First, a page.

mytrip writes: "RFID tags operate over short distances to provide a scanner with basic information about whatever item they're attached to. This is being used commercially to both identify pricing details at retail and to allow users to simply wave credit cards in front of appropriately-configured readers in order to pay for them. But RFID has also moved into the realm of providing personal information; the US is making RFID-enabled passports, and the FDA approved human RFID implants back in 2004. Given the medical and privacy issues associated with human RFID tagging, the American Medical Association called for an evaluation (.doc) of their implications; the resulting report is now available (.doc)."

Submission + - Vista Security Claims Debunked (

[Send Bug Reports Here] writes: "Apparently Microsoft still hasn't learned that counting vendor acknowledged vulnerabilities isn't a good way to establish the security of an OS. As an analysis of Microsoft's claims on Full Disclosure shows, we see that the methodology used was badly flawed. A bug in Firefox (not to mention emacs), counts as a flaw for Linux, while IE bugs get ignored on Vista's chart. Then we see that vulnerabilities aren't vulnerabilities when they're security-challenged features such as Vista's Teredo. Also, there's far too little consideration given to severity, given that it stoops to counting even extra access restrictions on a file in OSX to have something to show. In short, the original Microsoft analysis was good PR and poor research."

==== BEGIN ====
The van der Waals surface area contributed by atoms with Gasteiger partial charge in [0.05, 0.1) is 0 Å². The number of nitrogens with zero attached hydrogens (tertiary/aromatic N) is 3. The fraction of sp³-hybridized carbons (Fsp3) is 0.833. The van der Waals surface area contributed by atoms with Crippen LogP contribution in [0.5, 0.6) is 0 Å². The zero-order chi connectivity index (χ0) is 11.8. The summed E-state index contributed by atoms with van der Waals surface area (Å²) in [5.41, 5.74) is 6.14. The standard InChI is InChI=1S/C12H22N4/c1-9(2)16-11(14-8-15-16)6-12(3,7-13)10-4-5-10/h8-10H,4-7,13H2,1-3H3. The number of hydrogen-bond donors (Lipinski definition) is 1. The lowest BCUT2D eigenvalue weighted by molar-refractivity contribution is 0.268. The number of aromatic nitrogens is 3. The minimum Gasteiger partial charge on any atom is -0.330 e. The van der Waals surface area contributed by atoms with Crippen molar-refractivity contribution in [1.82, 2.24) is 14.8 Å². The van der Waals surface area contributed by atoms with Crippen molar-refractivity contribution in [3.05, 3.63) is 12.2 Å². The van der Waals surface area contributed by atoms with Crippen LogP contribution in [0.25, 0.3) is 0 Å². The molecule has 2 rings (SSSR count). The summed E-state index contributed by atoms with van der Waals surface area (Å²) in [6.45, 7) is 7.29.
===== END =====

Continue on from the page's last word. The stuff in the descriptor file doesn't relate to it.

Comment Re:Privacy != anonymity (Score 1) 368

I think we're mostly agreed here, especially in that publication of works online should have equal weight compared to some mass public communication. I understand the similarities between posting something online and posting things in public places. However, I do not believe surfing the web or whatever form of researching information should be logged in the same manner. Additionally, e-mail, phone conversations and SMS messages are intended to be private communications. I think that in an emergency situation they can be intercepted ethically, but not just passively, automatically logged where they can be subject to theft and misuse. That methodology is an unnatural, artificial social construct just as much as complete anonymity is. But I don't think I need to tell you that; surely you've seen the numerous private and public thefts of PII on laptops and what have you.

Thanks for your reply, I really enjoyed reading it.


Submission + - Scientists get plastic from trees (

amigoro writes: "Scientists have found a method to replace crude oil as the root source for plastic, fuels and scores of other industrial and household chemicals with inexpensive, nonpolluting renewable plant matter. They directly converted sugars ubiquitous in nature to an alternative source for those products that make oil so valuable, with very little of the residual impurities that have made the quest so daunting."

Submission + - AT&T Announces Alliances with MPAA and RIAA

i)ave writes: More documents in the AT&T/NSA warrantless wiretapping campaign were unsealed today. Meanwhile, AT&T announced a new policy to spy on customers for signs of copyright violations. They credited their new television service as moving them into the same camp as the RIAA and MPAA. How long before they change names from AT&T to 00&7?